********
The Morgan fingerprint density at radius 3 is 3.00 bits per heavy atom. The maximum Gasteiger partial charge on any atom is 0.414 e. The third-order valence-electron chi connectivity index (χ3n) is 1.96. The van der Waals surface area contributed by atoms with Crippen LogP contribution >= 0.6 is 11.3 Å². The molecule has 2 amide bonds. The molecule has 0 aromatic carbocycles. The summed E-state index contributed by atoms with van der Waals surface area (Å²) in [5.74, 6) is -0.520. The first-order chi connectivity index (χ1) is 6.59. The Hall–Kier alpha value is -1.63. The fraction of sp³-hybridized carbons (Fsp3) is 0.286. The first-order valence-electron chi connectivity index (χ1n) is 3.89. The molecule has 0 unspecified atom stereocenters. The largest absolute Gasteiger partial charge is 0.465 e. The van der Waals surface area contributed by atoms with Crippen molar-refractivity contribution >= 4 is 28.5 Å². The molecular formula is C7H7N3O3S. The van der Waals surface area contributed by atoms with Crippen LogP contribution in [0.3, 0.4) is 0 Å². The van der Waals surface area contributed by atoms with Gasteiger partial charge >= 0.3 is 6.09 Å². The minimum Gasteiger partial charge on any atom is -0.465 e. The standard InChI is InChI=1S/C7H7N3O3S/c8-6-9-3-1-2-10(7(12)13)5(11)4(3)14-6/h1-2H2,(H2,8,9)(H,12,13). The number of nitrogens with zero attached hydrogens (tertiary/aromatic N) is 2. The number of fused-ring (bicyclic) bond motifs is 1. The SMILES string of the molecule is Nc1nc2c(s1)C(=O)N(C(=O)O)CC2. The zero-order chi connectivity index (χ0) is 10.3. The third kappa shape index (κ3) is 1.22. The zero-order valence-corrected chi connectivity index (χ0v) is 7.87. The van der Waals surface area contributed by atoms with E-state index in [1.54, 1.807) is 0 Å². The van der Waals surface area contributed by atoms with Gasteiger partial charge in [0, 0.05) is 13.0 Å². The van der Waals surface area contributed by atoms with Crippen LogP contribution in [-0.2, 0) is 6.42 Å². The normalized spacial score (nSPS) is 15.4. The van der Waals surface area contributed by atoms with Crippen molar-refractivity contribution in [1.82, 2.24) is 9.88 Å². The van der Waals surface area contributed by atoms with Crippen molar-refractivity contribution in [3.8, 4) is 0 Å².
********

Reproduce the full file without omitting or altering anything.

The Morgan fingerprint density at radius 3 is 3.00 bits per heavy atom. The maximum Gasteiger partial charge on any atom is 0.414 e. The third-order valence-electron chi connectivity index (χ3n) is 1.96. The van der Waals surface area contributed by atoms with Crippen LogP contribution >= 0.6 is 11.3 Å². The molecule has 2 amide bonds. The molecule has 0 aromatic carbocycles. The summed E-state index contributed by atoms with van der Waals surface area (Å²) in [5.74, 6) is -0.520. The first-order chi connectivity index (χ1) is 6.59. The Hall–Kier alpha value is -1.63. The fraction of sp³-hybridized carbons (Fsp3) is 0.286. The first-order valence-electron chi connectivity index (χ1n) is 3.89. The molecule has 0 unspecified atom stereocenters. The largest absolute Gasteiger partial charge is 0.465 e. The van der Waals surface area contributed by atoms with Crippen molar-refractivity contribution >= 4 is 28.5 Å². The molecular formula is C7H7N3O3S. The van der Waals surface area contributed by atoms with Crippen LogP contribution in [0.3, 0.4) is 0 Å². The van der Waals surface area contributed by atoms with Gasteiger partial charge >= 0.3 is 6.09 Å². The minimum Gasteiger partial charge on any atom is -0.465 e. The standard InChI is InChI=1S/C7H7N3O3S/c8-6-9-3-1-2-10(7(12)13)5(11)4(3)14-6/h1-2H2,(H2,8,9)(H,12,13). The number of nitrogens with zero attached hydrogens (tertiary/aromatic N) is 2. The number of fused-ring (bicyclic) bond motifs is 1. The SMILES string of the molecule is Nc1nc2c(s1)C(=O)N(C(=O)O)CC2. The zero-order chi connectivity index (χ0) is 10.3. The third kappa shape index (κ3) is 1.22. The zero-order valence-corrected chi connectivity index (χ0v) is 7.87. The van der Waals surface area contributed by atoms with E-state index in [1.54, 1.807) is 0 Å². The van der Waals surface area contributed by atoms with Gasteiger partial charge in [0, 0.05) is 13.0 Å². The van der Waals surface area contributed by atoms with Crippen LogP contribution in [-0.2, 0) is 6.42 Å². The normalized spacial score (nSPS) is 15.4. The van der Waals surface area contributed by atoms with Crippen molar-refractivity contribution in [1.82, 2.24) is 9.88 Å². The van der Waals surface area contributed by atoms with Crippen molar-refractivity contribution in [3.8, 4) is 0 Å².